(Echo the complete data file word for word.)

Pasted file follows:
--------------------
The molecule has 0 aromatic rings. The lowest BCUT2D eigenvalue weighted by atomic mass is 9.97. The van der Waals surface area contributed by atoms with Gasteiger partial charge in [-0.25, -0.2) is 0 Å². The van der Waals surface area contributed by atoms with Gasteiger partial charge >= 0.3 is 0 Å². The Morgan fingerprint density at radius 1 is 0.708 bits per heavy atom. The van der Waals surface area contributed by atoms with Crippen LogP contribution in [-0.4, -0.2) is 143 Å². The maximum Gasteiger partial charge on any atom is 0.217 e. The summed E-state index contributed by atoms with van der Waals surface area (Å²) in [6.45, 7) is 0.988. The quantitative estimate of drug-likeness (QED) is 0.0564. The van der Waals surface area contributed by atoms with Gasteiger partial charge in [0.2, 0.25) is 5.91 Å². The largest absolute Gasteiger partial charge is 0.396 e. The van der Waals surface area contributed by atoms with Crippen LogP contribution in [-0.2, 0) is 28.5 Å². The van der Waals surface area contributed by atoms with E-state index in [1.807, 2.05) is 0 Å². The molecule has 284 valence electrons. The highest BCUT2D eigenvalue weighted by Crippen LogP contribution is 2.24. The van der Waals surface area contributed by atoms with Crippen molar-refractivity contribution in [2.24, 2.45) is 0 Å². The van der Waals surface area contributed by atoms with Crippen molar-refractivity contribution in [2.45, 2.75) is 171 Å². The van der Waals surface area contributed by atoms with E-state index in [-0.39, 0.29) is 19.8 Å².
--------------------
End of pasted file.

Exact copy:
The molecule has 0 aromatic rings. The lowest BCUT2D eigenvalue weighted by atomic mass is 9.97. The van der Waals surface area contributed by atoms with Gasteiger partial charge in [-0.25, -0.2) is 0 Å². The van der Waals surface area contributed by atoms with Gasteiger partial charge >= 0.3 is 0 Å². The Morgan fingerprint density at radius 1 is 0.708 bits per heavy atom. The van der Waals surface area contributed by atoms with Crippen LogP contribution in [-0.4, -0.2) is 143 Å². The maximum Gasteiger partial charge on any atom is 0.217 e. The summed E-state index contributed by atoms with van der Waals surface area (Å²) in [6.45, 7) is 0.988. The quantitative estimate of drug-likeness (QED) is 0.0564. The van der Waals surface area contributed by atoms with Gasteiger partial charge in [0.2, 0.25) is 5.91 Å². The largest absolute Gasteiger partial charge is 0.396 e. The van der Waals surface area contributed by atoms with Crippen LogP contribution in [-0.2, 0) is 28.5 Å². The van der Waals surface area contributed by atoms with E-state index in [1.807, 2.05) is 0 Å². The molecule has 284 valence electrons. The highest BCUT2D eigenvalue weighted by Crippen LogP contribution is 2.24. The van der Waals surface area contributed by atoms with Crippen molar-refractivity contribution in [2.24, 2.45) is 0 Å². The van der Waals surface area contributed by atoms with Crippen molar-refractivity contribution in [2.45, 2.75) is 171 Å². The van der Waals surface area contributed by atoms with E-state index in [-0.39, 0.29) is 19.8 Å².